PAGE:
My Very Fit, Tiny Doctor: “How did this happen? We need to check your thyroid. I’m ordering a full work up.”

Me: “No need to check my thyroid…again. I ate ice cream every day since our vacation in June. No real mystery here.”

Tiny Doctor: “But we lose weight in the summer! All those great outdoor activities!”

Me: “You mean like eating?” (she didn’t laugh)

Tiny Doctor: “You need to lose 20 pounds.”

TWENTY?! I only gained eight. If I lose 20 pounds, all the clothes in my closet that I can’t button now will be too big. TWENTY?!

Me: “Ha ha, no seriously.”

Tiny Doctor: “I think you should weigh X pounds.”

Me: “I haven’t weighed X pounds since 8th grade.”

Tiny Doctor: “By next August, you will. Tell me about your diet and exercise.”

Me: “Well, I go to the gym 3-4 times a week. Classes, elliptical, Body Pump for weight training. And I write a healthy cooking blog. Whole grains, lean proteins, lots of veggies. I know what to do.”

Tiny Doctor gave me a look that all but said “knowing is clearly not doing.” Gulp. How embarrassing!

Tiny Doctor: “You need to run.”

Me: “I don’t run. What about the elliptical? Or step class?”

Tiny Doctor: “No, running is the answer. Three to six miles a day.”

OK. Hold the phone. Three to six miles? Running? I can't run. I mean, I can do hours of advanced step class like it’s nobody’s business. But running is a fight-or-flight-only activity. I last about three minutes on the treadmill.

Tiny Doctor: “At your current weight and BMI, your body needs about 1,400 calories to maintain. I want you to eat 1,100 calories a day of protein and whole grains until you lose the weight and then 1,200 as a lifestyle. Run 3-6 miles 3 days per week and weight train 2 days per week. You should lose about 1 pound per week and lower your body fat by 2%.”

Hold the other phone! Take all the numbers out of this sentence and it reads like one of my blog entries. Eat right and exercise. Lean proteins, veggies, whole grains. Keep track of your calories. Eat less than you burn and you’ll lose weight. Lose weight slowly to keep it off. It's a lifestyle! I know how to do this! But really, I thought my base numbers would be higher.

What this really speaks to is the misconception that our bodies need 2,000 calories a day, as nutrition labels would suggest. Clearly if I ate 2,000 calories a day, I’d gain weight! (Which is evidently exactly what happened this summer.) One size does not fit all! I was shocked at my 1,400 number. That’s a strict diet for most people! I encourage you to have your doctor calculate your BMI and show you the number of calories that your body burns in 24 hours "just being" -- in other words, going through your daily routine without deliberate exercise. The burn number is probably a lot lower than you think. No wonder it’s so hard to lose weight! It's depressing, but once you have the math (your math), it's hard to argue. Calories in, calories out.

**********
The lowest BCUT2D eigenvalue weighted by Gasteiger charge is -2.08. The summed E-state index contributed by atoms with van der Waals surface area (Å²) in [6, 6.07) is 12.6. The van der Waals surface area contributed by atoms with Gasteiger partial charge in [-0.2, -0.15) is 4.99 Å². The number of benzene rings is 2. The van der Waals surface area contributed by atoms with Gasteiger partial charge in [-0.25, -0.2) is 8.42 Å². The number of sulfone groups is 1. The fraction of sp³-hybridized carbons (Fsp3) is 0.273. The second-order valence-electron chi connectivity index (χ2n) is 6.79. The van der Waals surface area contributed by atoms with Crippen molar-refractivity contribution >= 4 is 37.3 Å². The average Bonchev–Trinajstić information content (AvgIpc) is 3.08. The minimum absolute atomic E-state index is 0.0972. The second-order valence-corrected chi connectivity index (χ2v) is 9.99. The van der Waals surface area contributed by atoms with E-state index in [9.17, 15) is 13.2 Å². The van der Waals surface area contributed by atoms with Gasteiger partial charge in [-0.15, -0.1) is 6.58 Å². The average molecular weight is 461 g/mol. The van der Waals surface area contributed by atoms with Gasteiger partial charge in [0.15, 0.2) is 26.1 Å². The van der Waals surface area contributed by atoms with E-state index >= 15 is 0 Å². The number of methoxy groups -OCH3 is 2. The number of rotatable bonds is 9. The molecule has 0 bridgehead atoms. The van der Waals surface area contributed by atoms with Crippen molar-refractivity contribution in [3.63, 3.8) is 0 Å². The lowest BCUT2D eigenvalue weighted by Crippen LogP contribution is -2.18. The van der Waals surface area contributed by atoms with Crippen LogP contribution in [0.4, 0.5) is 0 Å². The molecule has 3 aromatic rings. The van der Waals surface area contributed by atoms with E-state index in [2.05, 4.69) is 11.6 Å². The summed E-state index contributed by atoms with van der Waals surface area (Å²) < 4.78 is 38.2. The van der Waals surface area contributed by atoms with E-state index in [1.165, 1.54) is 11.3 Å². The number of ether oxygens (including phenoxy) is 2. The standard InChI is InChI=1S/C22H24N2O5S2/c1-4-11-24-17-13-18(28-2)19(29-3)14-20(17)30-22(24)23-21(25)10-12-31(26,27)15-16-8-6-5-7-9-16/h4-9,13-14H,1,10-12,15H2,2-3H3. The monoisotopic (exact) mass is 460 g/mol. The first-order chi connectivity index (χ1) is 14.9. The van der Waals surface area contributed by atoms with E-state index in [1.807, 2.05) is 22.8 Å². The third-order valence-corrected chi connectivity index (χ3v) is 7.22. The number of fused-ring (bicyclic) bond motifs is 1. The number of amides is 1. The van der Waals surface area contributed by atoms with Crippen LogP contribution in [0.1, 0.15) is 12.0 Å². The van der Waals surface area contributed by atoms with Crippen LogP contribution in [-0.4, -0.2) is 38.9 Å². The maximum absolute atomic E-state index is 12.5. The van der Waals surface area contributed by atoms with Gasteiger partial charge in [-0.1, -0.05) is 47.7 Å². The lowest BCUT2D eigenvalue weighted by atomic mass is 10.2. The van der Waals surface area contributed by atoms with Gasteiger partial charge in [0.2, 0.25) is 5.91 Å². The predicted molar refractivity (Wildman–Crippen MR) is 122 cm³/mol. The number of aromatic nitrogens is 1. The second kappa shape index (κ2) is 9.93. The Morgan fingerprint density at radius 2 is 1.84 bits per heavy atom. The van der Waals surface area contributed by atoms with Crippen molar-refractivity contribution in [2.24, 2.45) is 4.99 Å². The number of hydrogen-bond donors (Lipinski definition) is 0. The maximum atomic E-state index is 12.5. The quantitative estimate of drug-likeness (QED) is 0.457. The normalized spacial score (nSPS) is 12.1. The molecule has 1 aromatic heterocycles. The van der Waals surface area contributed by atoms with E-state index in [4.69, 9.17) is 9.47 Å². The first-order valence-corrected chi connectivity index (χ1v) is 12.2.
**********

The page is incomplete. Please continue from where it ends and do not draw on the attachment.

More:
This is an outrage. Twenty pounds. Ha! I got to the office and shared my story, looking for a little sympathy. (“Can you believe it?! Twenty pounds!” “Where will you lose it from?” “I don’t know!”). Then I called my mom. She’ll be on my side, surely. Nobody tells her little girl she needs to change!

Me: “Mom, my doctor wants me to lose TWENTY POUNDS! Isn’t that ridiculous?”

Mom: “Good for her! You hold onto that doctor! She knows how important weight is at your age!”

Gee, thanks Mom! Now I’m fat and old. (wink…I love you Mom!) But I know she’s right. Eight pounds this summer is ten next summer, and 12 the year after that. And I’m almost 36, after all. It’s a recipe for disaster, and I have to get a handle on it now. Doctor's orders.

Oh well. I’ve always wanted to be a runner. There’s no time like the present! I went home from work and put my sneakers on. Our road is exactly half a mile. I’ll run down and back. That should be good for a start. And really, I wasn’t even sure I would make it a whole mile.

I ran and ran, willing my legs to keep moving. It was a brain game. And I did the mile. It was a moment of victory and it felt so good! The next day, I did a mile and a quarter. A couple days later, I went for two and I thought I was going to pass out. But I did it. I stayed there for a week, and then moved up to two-and-a-half miles. I can’t believe I’m doing this!

It’s been a month since my doctor visit and now I’m up to 3-mile stretches. I’m trying not to think about the fact that this is the minimum distance she wants me to do. Instead, I’m focusing on the feelings I have about this accomplishment. For me, this is huge. And to be honest, I’m starting to enjoy it. Keith bought me new running shoes to protect my joints. I got a heart rate monitor to track my burn. I’ve lost 6 of the 8 pounds I gained over the summer. Now it’s a mission for me – and not really as bad as I thought it would be. I picture myself totally fit at X pounds, and it motivates me. The calorie part is easy. The running part is monumental. This truly could change my life, and I look forward to sharing my journey with you. Stay tuned!

So what does one eat as part of this plan? Try the recipes in my cookbook -- all work perfectly as part of a 1,200 calorie per day lifestyle! The Svelte Gourmet: A Month of Main Courses cookbook is available at www.thesveltegourmet.com/products.html. Enjoy!